When graduate student Helen Lyle chooses the housing projects of Cabrini Green in Chicago as her topic of research, she learns about Candyman, a local myth about a once-prestigious Black man beaten, tortured, and burned at what would later become Cabrini Green, who can be summoned by those who believe him a superstition and say his name five times.
In a very real way, Candyman acts as one of the most unique and socially relevant pieces of folk horror simply by addressing the elephant in the room: the idea that not all folklore involves whispering in the trees, but instead the whisperings of everyday people who dare not have faith in the history of our environment, no matter where that might be.
Wes Craven will always be known as a cultural icon when it comes to making nightmares into something real, but that goes well beyond the ordinary neighborhoods in Woodsboro or on Elm Street, and into the desolate hills of the Mojave desert in this backwoods horror creep-fest.
When a car breaks down on a road trip, the suburban troupe of the Carter family find themselves squarely in the sights of a family of hillbilly cannibals who are more than excited not just for some fresh meat, but for the game of catching it, too.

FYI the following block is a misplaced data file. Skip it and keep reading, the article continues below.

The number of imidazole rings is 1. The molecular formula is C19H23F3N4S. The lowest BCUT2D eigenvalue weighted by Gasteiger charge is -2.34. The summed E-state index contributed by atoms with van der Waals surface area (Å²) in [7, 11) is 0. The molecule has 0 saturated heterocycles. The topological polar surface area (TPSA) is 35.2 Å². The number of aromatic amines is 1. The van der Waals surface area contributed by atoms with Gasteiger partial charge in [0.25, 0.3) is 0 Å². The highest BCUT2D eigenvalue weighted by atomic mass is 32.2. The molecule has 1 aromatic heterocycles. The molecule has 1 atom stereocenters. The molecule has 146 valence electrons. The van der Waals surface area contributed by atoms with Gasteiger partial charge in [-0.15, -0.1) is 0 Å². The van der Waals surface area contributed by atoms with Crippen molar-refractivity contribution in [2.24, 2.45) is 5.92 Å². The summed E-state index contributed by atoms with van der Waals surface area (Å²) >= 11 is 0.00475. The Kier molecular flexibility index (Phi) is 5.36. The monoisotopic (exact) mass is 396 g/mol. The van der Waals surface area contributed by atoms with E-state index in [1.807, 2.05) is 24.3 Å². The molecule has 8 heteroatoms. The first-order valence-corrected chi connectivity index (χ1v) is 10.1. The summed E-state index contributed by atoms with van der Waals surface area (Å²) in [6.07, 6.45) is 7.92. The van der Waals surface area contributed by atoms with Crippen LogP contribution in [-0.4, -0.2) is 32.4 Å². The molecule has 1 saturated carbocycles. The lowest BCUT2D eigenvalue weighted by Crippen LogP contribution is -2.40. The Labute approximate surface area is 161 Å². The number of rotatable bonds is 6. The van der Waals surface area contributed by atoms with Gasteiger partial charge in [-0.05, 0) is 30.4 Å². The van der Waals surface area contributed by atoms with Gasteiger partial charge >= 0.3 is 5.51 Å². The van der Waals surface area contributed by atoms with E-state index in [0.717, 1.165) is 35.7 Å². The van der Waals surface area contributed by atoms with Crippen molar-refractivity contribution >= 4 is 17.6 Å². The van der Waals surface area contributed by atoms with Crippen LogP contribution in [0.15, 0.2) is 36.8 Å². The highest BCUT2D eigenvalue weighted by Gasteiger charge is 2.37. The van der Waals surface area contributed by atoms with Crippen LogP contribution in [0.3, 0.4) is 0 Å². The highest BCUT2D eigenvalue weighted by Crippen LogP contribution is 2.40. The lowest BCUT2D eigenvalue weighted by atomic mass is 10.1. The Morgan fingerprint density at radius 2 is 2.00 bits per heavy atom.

For every time you’ve ever stopped at a gas station in the middle of the night on your own and just had that feeling that, hey, maybe this is the night you die, this film is ready to really dig into that idea that isolation breeds desperation, desperation breeds a unique need to live off the land, and that living off the land puts a big ol’ target right on your back.
One of the things that makes the concept of folk horror so immersive is that it’s a genre that asks us to reckon not only with concepts of faith, but in the inevitability of natural things directly working against what we have come to think of as comfort.
The Blood on Satan’s Claw (or “The Devil’s Skin,” to use its alternate title) — much like other folk horror films of the same era of 17th century England — draws on the fears of a deeply religious and small English community. When Satan’s remains are accidentally unearthed in a field, the children of the village begin to slowly become Devil worshippers. There’s a fantastic intersection of supernatural forces, the corruption of innocence, and the very literal idea of malevolence existing within the land itself, making this an absolute must for anyone diving into folk horror roots.